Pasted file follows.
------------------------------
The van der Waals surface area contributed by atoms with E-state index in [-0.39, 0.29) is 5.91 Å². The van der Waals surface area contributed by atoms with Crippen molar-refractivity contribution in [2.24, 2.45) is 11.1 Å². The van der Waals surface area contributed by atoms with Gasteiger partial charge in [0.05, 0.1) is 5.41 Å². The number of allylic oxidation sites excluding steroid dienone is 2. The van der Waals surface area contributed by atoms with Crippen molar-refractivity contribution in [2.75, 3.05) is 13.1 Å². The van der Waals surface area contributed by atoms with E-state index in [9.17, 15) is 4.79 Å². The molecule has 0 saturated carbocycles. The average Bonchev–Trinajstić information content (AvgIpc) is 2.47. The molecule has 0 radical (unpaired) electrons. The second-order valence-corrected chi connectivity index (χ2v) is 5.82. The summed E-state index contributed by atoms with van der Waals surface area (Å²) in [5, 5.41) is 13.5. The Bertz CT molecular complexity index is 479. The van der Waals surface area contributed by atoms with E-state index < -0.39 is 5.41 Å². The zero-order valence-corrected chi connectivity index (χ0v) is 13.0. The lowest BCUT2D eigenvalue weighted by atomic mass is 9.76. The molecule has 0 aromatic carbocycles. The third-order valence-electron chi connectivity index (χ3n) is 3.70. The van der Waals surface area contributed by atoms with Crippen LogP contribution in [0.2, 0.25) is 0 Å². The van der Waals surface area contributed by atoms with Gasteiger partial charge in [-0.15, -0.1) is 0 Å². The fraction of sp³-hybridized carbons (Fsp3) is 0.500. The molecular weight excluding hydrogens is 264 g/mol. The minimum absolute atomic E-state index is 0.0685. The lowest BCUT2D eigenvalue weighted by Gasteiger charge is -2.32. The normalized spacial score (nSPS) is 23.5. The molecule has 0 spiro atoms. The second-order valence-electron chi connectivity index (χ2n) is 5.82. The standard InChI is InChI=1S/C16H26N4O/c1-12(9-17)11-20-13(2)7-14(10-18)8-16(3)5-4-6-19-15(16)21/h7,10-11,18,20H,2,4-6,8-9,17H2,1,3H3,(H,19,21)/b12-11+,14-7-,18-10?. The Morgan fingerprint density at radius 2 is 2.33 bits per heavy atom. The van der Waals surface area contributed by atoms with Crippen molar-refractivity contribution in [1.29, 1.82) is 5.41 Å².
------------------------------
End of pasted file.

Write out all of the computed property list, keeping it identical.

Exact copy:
The van der Waals surface area contributed by atoms with E-state index in [-0.39, 0.29) is 5.91 Å². The van der Waals surface area contributed by atoms with Crippen molar-refractivity contribution in [2.24, 2.45) is 11.1 Å². The van der Waals surface area contributed by atoms with Gasteiger partial charge in [0.05, 0.1) is 5.41 Å². The number of allylic oxidation sites excluding steroid dienone is 2. The van der Waals surface area contributed by atoms with Crippen molar-refractivity contribution in [2.75, 3.05) is 13.1 Å². The van der Waals surface area contributed by atoms with E-state index in [9.17, 15) is 4.79 Å². The molecule has 0 saturated carbocycles. The average Bonchev–Trinajstić information content (AvgIpc) is 2.47. The molecule has 0 radical (unpaired) electrons. The second-order valence-corrected chi connectivity index (χ2v) is 5.82. The summed E-state index contributed by atoms with van der Waals surface area (Å²) in [5, 5.41) is 13.5. The Bertz CT molecular complexity index is 479. The van der Waals surface area contributed by atoms with E-state index < -0.39 is 5.41 Å². The zero-order valence-corrected chi connectivity index (χ0v) is 13.0. The lowest BCUT2D eigenvalue weighted by atomic mass is 9.76. The molecule has 0 aromatic carbocycles. The third-order valence-electron chi connectivity index (χ3n) is 3.70. The van der Waals surface area contributed by atoms with Crippen LogP contribution in [0.2, 0.25) is 0 Å². The van der Waals surface area contributed by atoms with Gasteiger partial charge in [-0.15, -0.1) is 0 Å². The fraction of sp³-hybridized carbons (Fsp3) is 0.500. The molecular weight excluding hydrogens is 264 g/mol. The minimum absolute atomic E-state index is 0.0685. The lowest BCUT2D eigenvalue weighted by Gasteiger charge is -2.32. The normalized spacial score (nSPS) is 23.5. The molecule has 0 spiro atoms. The second-order valence-electron chi connectivity index (χ2n) is 5.82. The standard InChI is InChI=1S/C16H26N4O/c1-12(9-17)11-20-13(2)7-14(10-18)8-16(3)5-4-6-19-15(16)21/h7,10-11,18,20H,2,4-6,8-9,17H2,1,3H3,(H,19,21)/b12-11+,14-7-,18-10?. The Morgan fingerprint density at radius 2 is 2.33 bits per heavy atom. The van der Waals surface area contributed by atoms with Crippen molar-refractivity contribution in [1.29, 1.82) is 5.41 Å².